Top Ten African Power Markets - Outlook to 202022 Apr 2010 • by Natalie Aster
GBI Research, the leading business intelligence provider’s latest report “Top Ten African Power Market - Outlook to 2020” gives an in-depth analysis of the top ten African power markets, which include South Africa, Algeria, Egypt, Tunisia, Libya, Morocco, Ghana, Ethiopia, Nigeria and Mozambique. The research analyzes the import and export data, regulatory framework and infrastructure of the power sector in the top 10 countries. It provides a detailed forecast of the installed capacity by thermal, hydro, renewable and nuclear sources in each of the top 10 countries up to 2020. The report, coupled with elaborate information on active and upcoming power plants in the countries, provides a comprehensive understanding of the top ten African Power Markets.
This report is built using data and information sourced from proprietary databases, primary and secondary research and in-house analysis by GBI Research’s team of industry experts.
Changing Dynamics of the Power Sector in Africa
Africa has huge untapped reserves of fossil and hydro resources that can be used for generating electricity. However, the electrification and consumption levels are low, particularly in the rural areas as the continent is unable to utilize its reserves due to drought, high oil prices, conflicts and lack of funds. The existing transmission and distribution networks are incapable of supporting the total power supply to the entire region and often result in high losses. There is an urgent need to overhaul the complete system, apart from the addition of new lines to bring in more population under the electrified bracket.
To improve the power scenario, countries have introduced reforms such as restructuring of power utilities, privatizing the vertically integrated monopolies, legalizing the entry of foreign players and FDI in the power sector and allowing Independent Power Producers (IPPs) into the country.
In order to derive synergies in the power sector, African countries have formed power pools. Major power pools include the South African Power Pool (SAPP), the Eastern African Power Pool (EAPP) and the North African Power Pool (NAPP). SAPP is the largest of the power pools with an installed 1,747 MW capacity in the Southern African region in 2008. The main aim of these pools is to stabilize and improve power supply to all the countries in the region.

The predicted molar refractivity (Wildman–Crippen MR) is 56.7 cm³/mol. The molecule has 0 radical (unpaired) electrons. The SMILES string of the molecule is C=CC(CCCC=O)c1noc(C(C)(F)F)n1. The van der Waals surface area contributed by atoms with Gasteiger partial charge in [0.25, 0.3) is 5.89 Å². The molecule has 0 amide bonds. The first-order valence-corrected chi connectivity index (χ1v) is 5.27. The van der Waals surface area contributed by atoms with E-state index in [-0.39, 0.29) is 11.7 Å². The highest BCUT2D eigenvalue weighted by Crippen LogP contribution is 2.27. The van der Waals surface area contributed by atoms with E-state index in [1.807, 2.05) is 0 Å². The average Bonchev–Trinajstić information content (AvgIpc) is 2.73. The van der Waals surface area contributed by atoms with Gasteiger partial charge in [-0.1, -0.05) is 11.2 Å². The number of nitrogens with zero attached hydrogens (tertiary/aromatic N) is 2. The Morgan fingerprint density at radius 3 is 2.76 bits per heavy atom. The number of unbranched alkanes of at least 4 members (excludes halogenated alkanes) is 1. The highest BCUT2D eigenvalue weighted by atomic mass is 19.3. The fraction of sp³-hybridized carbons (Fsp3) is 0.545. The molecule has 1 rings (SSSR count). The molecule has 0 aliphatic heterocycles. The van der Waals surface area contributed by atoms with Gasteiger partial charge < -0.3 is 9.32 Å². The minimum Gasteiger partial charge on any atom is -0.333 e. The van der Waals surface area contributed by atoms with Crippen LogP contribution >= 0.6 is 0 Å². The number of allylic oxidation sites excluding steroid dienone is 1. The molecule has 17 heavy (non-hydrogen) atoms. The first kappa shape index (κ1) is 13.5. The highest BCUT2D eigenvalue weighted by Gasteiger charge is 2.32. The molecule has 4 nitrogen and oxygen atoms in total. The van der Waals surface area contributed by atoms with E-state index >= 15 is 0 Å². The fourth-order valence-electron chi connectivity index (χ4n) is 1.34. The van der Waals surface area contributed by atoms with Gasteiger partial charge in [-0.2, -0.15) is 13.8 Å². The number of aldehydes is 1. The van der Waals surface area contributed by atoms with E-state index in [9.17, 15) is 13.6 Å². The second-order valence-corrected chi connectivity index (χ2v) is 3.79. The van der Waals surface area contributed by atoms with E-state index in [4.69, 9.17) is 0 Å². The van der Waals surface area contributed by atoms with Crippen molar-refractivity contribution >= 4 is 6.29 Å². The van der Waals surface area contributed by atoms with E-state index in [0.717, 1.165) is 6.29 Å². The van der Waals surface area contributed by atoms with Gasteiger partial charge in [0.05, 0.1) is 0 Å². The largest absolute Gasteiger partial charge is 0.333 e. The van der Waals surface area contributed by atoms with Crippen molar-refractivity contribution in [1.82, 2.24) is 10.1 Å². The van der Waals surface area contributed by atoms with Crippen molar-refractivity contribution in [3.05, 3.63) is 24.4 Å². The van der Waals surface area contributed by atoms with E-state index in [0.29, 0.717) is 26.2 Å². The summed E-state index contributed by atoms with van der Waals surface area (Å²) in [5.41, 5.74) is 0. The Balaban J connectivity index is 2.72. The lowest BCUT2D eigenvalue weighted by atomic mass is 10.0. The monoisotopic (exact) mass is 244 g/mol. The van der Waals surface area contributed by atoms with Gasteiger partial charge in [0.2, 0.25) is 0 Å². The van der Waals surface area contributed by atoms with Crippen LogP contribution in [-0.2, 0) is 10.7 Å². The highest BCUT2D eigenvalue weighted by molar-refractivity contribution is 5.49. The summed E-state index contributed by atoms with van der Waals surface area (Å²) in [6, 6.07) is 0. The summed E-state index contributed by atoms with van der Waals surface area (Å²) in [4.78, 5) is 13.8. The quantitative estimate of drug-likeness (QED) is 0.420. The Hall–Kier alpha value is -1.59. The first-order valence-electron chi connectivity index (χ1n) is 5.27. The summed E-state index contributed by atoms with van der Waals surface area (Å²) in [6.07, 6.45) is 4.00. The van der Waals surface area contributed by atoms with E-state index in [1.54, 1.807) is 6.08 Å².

Installed Capacity Dominated By Thermal Sources in Africa
Africa depends mainly on thermal sources for power. Around 78.2% of the total installed capacity in 2008 was thermal. This is attributed to the rich reserves of coal, oil and gas that the continent possesses. Hydro power, which contributed around 19.6% of the total installed capacity in 2008, is expected to increase its contribution in the future, as countries such as Ethiopia have now begun utilizing their hydro reserves to augment capacity. Installed capacity from nuclear power plants contributed 1.5% and renewable power sources contributed a mere 0.5% to the total installed capacity of Africa in 2008.
Gradual Increase in Private Public Partnership in Africa
The Private Public Partnership (PPP) in Africa is expected to increase going forward as private players gradually show more interest in Africa. At present, there are plans to increase the installed capacity in Africa by around 3,250 MW through public-private partnerships. A 1,600 MW plant is being developed by IPSA, the UK based utility company, in South Africa. Artumas Group, a Canadian based company, is setting up a 300 MW gas plant in Tanzania, while AES-SONEL is setting up a 250 MW plant in Cameroon.
Cumulative Installed Capacity In South Africa- The Top Power Market In Africa - To Reach 67,000 Mw In 2020
The cumulative installed capacity for power in South Africa was 43,731.8 MW in 2008. Thermal fuel sources – coal, oil and gas – were the highest contributors with a combined share of 91% or 39,782 MW of total installed capacity. Hydro power came a distant second, with a share of 4.7% or 2,048 MW of total installed capacity. Nuclear power and renewable energy sources (the latter including solar, wind and biomass) contributed 4.1% and 0.2% respectively.
During the forecast period 2009-2020, cumulative installed capacity is expected to grow at a CAGR of 3.5%, reaching a total of 67,483.9 MW in 2020. Thermal fuel sources will remain the highest contributors and are forecast to contribute 61,726 MW to the cumulative installed capacity in 2020. Their relative share is expected to moderately increase to 91.5% in 2020 due to a number of coal-fired plants under construction by Eskom Holdings Limited.
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